Scientists may have found the earliest signs yet of autism in infants. One of these signs includes babies as young as two months starting to evade other people's eyes.
Eye-evasion has long been regarded as a hallmark of autism, but its potential value as an early diagnostic tool had not been explored before, a team of researchers wrote in the journal Nature.
They studied 110 infants from birth until two years, using eye-tracking technology to measure the way they looked at people's faces. Thirteen of the children were later diagnosed with an autism spectrum disorder (ASD).
In some children the signs could be observed already from the age of two months.
Making eye contact is considered an important part of human social interaction and development.
The research team not only uncovered that eye-evasion was present in autistic children already at an early age, but crucially also that eye contact declined over time rather than being absent from the start.
"Both these factors have the potential to dramatically shift the possibilities for future strategies of early interventions," said co-author Ami Klin, director of the Marcus Autism Centre in Atlanta.
While there is no cure for autism, studies have shown that an early start with behavioural therapy improves learning, communication and social skills in young children with autism.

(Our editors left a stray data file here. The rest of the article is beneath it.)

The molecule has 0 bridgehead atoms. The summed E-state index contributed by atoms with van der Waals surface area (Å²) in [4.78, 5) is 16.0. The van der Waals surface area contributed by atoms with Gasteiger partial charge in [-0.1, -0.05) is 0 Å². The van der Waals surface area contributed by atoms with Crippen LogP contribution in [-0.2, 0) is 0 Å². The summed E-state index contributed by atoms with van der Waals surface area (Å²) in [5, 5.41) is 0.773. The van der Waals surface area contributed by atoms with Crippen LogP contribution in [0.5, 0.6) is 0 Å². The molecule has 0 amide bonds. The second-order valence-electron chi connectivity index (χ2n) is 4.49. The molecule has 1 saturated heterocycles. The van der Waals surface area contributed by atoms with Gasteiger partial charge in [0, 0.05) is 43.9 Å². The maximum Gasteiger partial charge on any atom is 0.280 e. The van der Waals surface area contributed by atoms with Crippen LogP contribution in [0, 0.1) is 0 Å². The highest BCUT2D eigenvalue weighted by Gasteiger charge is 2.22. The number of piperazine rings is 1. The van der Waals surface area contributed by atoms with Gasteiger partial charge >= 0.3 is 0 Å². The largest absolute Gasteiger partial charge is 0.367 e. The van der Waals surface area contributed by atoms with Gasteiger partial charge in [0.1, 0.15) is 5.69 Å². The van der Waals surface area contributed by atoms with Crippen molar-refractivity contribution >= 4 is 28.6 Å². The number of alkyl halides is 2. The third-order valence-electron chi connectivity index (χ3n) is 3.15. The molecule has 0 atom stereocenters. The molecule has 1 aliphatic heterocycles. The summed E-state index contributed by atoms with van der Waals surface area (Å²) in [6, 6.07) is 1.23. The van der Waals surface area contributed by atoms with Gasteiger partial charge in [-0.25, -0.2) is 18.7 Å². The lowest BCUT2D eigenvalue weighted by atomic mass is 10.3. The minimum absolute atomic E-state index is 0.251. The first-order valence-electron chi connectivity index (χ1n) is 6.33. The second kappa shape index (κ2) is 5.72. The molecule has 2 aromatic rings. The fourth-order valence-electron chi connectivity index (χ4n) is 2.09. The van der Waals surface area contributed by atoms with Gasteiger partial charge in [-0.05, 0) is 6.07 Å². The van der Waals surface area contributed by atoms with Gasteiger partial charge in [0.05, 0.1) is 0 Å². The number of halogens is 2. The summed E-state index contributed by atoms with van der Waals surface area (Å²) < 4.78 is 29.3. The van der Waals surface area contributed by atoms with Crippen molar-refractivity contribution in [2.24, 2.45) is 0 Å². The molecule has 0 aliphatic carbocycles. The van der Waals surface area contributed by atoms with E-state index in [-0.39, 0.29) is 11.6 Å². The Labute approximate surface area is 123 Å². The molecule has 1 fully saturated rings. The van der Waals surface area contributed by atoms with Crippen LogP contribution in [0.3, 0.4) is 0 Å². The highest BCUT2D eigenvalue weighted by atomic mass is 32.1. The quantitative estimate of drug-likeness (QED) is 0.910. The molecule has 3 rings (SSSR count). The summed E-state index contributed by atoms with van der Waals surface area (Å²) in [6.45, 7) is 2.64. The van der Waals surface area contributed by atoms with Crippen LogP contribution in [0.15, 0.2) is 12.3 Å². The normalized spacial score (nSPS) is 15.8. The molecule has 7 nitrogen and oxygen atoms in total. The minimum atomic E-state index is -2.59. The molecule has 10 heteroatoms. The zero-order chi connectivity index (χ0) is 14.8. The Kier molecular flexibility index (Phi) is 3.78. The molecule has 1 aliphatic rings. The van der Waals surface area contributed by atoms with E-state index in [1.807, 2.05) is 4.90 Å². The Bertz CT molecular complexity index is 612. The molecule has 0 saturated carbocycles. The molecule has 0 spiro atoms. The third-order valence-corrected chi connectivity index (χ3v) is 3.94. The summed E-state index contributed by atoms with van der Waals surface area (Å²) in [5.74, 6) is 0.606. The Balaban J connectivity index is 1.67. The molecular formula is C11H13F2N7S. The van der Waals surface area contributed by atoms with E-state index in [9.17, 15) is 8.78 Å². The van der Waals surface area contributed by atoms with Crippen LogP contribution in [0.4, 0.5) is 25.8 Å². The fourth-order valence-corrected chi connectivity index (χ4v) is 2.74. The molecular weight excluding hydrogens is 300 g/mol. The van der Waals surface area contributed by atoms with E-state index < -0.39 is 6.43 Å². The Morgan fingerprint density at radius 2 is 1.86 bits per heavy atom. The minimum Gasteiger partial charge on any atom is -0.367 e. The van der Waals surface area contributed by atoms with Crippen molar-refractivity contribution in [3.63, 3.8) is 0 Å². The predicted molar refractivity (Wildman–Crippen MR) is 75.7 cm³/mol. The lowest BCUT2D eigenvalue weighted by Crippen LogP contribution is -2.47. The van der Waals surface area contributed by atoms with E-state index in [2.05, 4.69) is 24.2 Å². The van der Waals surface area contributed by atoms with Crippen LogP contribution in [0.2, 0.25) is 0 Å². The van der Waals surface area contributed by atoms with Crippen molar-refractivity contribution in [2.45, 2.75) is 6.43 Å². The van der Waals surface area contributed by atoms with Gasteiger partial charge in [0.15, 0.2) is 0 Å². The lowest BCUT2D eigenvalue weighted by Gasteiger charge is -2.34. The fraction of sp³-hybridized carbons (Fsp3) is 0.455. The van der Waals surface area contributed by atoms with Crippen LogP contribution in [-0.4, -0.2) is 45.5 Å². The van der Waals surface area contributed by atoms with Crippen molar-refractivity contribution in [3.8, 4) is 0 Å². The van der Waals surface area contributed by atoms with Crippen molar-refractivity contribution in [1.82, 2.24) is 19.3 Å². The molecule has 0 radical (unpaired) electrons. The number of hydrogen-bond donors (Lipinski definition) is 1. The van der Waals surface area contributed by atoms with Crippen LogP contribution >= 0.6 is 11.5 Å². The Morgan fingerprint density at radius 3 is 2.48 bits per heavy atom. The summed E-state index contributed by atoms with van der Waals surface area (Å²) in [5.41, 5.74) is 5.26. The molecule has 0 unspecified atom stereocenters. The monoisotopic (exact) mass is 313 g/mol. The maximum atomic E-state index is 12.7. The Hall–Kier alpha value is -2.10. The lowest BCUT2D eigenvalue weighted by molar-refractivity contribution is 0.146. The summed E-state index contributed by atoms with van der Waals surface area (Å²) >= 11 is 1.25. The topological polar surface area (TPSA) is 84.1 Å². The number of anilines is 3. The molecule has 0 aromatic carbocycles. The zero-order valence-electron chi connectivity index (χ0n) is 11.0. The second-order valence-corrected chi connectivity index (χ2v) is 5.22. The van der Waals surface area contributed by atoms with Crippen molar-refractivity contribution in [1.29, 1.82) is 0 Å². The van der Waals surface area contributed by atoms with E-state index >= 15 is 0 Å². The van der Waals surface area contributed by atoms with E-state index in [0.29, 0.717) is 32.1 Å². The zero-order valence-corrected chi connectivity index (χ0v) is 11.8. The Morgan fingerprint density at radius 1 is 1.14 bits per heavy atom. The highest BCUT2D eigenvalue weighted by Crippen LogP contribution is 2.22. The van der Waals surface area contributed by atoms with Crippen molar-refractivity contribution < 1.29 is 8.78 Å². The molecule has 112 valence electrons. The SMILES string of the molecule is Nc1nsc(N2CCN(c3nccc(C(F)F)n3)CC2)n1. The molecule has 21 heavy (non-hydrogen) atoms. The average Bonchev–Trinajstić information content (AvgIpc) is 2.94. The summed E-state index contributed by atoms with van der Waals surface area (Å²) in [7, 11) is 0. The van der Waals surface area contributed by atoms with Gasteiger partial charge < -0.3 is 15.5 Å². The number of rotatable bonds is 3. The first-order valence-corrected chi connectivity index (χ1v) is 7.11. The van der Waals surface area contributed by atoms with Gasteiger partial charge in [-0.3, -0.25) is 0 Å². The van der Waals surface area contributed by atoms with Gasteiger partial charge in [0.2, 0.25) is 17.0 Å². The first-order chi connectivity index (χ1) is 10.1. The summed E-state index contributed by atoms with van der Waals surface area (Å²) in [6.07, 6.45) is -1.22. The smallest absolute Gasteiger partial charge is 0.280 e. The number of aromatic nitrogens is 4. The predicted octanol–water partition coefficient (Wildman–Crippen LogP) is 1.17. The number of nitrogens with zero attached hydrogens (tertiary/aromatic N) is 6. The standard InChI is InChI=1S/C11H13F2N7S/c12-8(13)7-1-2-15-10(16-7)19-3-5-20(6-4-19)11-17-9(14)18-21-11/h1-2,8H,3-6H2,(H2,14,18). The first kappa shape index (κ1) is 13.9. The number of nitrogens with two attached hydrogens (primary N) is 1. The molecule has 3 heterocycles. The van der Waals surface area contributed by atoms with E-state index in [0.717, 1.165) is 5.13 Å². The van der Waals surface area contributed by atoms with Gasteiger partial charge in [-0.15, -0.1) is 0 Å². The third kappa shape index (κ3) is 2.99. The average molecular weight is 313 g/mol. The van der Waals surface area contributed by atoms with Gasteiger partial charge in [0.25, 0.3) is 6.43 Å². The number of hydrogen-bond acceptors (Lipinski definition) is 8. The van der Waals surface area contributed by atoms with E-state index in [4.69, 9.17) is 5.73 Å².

The team had used technology to measure eye-movement patterns when they showed the children videos of actors posting as caregivers -- playing games and interacting with them.
They found that infants later diagnosed with ASD showed less and less attention to the actor's eyes over time, a pattern that is not seen in typically-developing infants.
Those whose levels of eye contact diminished most rapidly were also most disabled later in life, the researchers found.
They had used two groups of children: 51 at low risk of developing autism and 59 at high risk -- those with an older sibling already diagnosed.
ASD describes a broad range of impairments in which a person is unable or unwilling to communicate or interact with others, often cripplingly so.
Some patients have delays in cognitive development, whereas others can have dazzling gifts in specific fields such as maths or music. The causes remain unclear.
According to World Health Organisation figures, one child in 160 has an autism spectrum disorder -- considered among the most highly heritable of psychiatric conditions.
The team warned that parents would not be able to observe the decline in eye contact themselves.
"The signs we observed are only visible with the aid of sophisticated technology, and they required many measurements over many months. If parents do have concerns, they should consult their doctors," said Jones.